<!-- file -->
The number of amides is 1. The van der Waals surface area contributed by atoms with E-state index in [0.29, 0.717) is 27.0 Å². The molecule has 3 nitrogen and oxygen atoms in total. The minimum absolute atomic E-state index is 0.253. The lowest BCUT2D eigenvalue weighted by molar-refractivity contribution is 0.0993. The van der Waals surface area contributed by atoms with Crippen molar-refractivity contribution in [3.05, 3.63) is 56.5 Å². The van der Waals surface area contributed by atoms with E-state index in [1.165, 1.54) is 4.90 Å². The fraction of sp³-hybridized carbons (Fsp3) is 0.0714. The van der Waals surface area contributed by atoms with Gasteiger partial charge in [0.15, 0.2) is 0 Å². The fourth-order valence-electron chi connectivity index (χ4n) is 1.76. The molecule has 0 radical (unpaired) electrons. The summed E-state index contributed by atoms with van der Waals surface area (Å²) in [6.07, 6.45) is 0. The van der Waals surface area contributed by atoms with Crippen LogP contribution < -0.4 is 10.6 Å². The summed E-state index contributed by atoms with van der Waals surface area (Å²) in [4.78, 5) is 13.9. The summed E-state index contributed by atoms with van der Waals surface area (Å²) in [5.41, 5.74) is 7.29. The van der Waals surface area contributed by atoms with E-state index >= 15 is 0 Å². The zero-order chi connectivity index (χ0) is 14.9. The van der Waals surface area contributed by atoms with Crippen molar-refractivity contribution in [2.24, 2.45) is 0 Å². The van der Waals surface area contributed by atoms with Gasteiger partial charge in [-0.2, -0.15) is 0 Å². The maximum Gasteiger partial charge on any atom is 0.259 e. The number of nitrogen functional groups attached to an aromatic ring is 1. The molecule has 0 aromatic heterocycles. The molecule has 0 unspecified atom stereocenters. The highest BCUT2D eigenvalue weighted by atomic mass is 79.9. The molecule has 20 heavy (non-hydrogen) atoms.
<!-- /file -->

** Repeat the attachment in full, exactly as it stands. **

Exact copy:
The number of amides is 1. The van der Waals surface area contributed by atoms with E-state index in [0.29, 0.717) is 27.0 Å². The molecule has 3 nitrogen and oxygen atoms in total. The minimum absolute atomic E-state index is 0.253. The lowest BCUT2D eigenvalue weighted by molar-refractivity contribution is 0.0993. The van der Waals surface area contributed by atoms with Crippen molar-refractivity contribution in [3.05, 3.63) is 56.5 Å². The van der Waals surface area contributed by atoms with E-state index in [1.165, 1.54) is 4.90 Å². The fraction of sp³-hybridized carbons (Fsp3) is 0.0714. The van der Waals surface area contributed by atoms with Gasteiger partial charge in [0.15, 0.2) is 0 Å². The fourth-order valence-electron chi connectivity index (χ4n) is 1.76. The molecule has 0 radical (unpaired) electrons. The summed E-state index contributed by atoms with van der Waals surface area (Å²) in [6.07, 6.45) is 0. The van der Waals surface area contributed by atoms with Crippen LogP contribution < -0.4 is 10.6 Å². The summed E-state index contributed by atoms with van der Waals surface area (Å²) in [4.78, 5) is 13.9. The summed E-state index contributed by atoms with van der Waals surface area (Å²) in [5.41, 5.74) is 7.29. The van der Waals surface area contributed by atoms with E-state index >= 15 is 0 Å². The zero-order chi connectivity index (χ0) is 14.9. The van der Waals surface area contributed by atoms with Crippen molar-refractivity contribution in [2.24, 2.45) is 0 Å². The van der Waals surface area contributed by atoms with Gasteiger partial charge in [-0.2, -0.15) is 0 Å². The maximum Gasteiger partial charge on any atom is 0.259 e. The number of nitrogen functional groups attached to an aromatic ring is 1. The molecule has 0 aromatic heterocycles. The molecule has 0 unspecified atom stereocenters. The highest BCUT2D eigenvalue weighted by atomic mass is 79.9. The molecule has 20 heavy (non-hydrogen) atoms.